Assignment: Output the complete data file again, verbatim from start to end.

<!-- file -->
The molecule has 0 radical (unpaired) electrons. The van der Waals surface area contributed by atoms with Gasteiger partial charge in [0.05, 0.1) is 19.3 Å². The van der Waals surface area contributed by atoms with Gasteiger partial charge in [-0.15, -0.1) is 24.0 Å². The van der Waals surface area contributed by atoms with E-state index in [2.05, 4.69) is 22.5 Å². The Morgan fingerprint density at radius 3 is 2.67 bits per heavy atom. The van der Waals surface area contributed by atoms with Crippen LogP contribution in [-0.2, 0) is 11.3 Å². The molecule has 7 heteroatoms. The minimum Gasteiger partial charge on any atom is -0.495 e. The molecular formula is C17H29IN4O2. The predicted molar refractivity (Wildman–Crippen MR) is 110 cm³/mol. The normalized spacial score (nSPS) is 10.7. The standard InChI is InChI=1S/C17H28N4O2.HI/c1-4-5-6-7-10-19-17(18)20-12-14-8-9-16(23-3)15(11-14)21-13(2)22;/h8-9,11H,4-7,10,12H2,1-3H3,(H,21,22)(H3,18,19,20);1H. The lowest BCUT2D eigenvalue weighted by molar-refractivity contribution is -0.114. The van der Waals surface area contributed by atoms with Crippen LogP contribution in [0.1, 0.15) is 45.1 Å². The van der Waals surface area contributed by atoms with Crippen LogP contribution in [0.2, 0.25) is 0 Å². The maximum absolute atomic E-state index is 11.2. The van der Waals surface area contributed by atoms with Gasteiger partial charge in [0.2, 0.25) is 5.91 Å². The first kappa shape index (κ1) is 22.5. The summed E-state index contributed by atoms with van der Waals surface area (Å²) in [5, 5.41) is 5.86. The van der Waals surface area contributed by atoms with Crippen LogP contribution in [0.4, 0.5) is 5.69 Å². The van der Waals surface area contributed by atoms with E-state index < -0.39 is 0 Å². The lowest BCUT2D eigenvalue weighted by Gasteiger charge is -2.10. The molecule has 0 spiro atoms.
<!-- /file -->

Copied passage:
The molecule has 0 radical (unpaired) electrons. The van der Waals surface area contributed by atoms with Gasteiger partial charge in [0.05, 0.1) is 19.3 Å². The van der Waals surface area contributed by atoms with Gasteiger partial charge in [-0.15, -0.1) is 24.0 Å². The van der Waals surface area contributed by atoms with E-state index in [2.05, 4.69) is 22.5 Å². The Morgan fingerprint density at radius 3 is 2.67 bits per heavy atom. The van der Waals surface area contributed by atoms with Crippen LogP contribution in [-0.2, 0) is 11.3 Å². The molecule has 7 heteroatoms. The minimum Gasteiger partial charge on any atom is -0.495 e. The molecular formula is C17H29IN4O2. The predicted molar refractivity (Wildman–Crippen MR) is 110 cm³/mol. The normalized spacial score (nSPS) is 10.7. The standard InChI is InChI=1S/C17H28N4O2.HI/c1-4-5-6-7-10-19-17(18)20-12-14-8-9-16(23-3)15(11-14)21-13(2)22;/h8-9,11H,4-7,10,12H2,1-3H3,(H,21,22)(H3,18,19,20);1H. The lowest BCUT2D eigenvalue weighted by molar-refractivity contribution is -0.114. The van der Waals surface area contributed by atoms with Crippen LogP contribution in [0.1, 0.15) is 45.1 Å². The van der Waals surface area contributed by atoms with Crippen LogP contribution in [0.2, 0.25) is 0 Å². The maximum absolute atomic E-state index is 11.2. The van der Waals surface area contributed by atoms with Gasteiger partial charge in [0.2, 0.25) is 5.91 Å². The first kappa shape index (κ1) is 22.5. The summed E-state index contributed by atoms with van der Waals surface area (Å²) in [5, 5.41) is 5.86. The van der Waals surface area contributed by atoms with Crippen LogP contribution in [0.4, 0.5) is 5.69 Å². The van der Waals surface area contributed by atoms with E-state index < -0.39 is 0 Å². The lowest BCUT2D eigenvalue weighted by Gasteiger charge is -2.10. The molecule has 0 spiro atoms.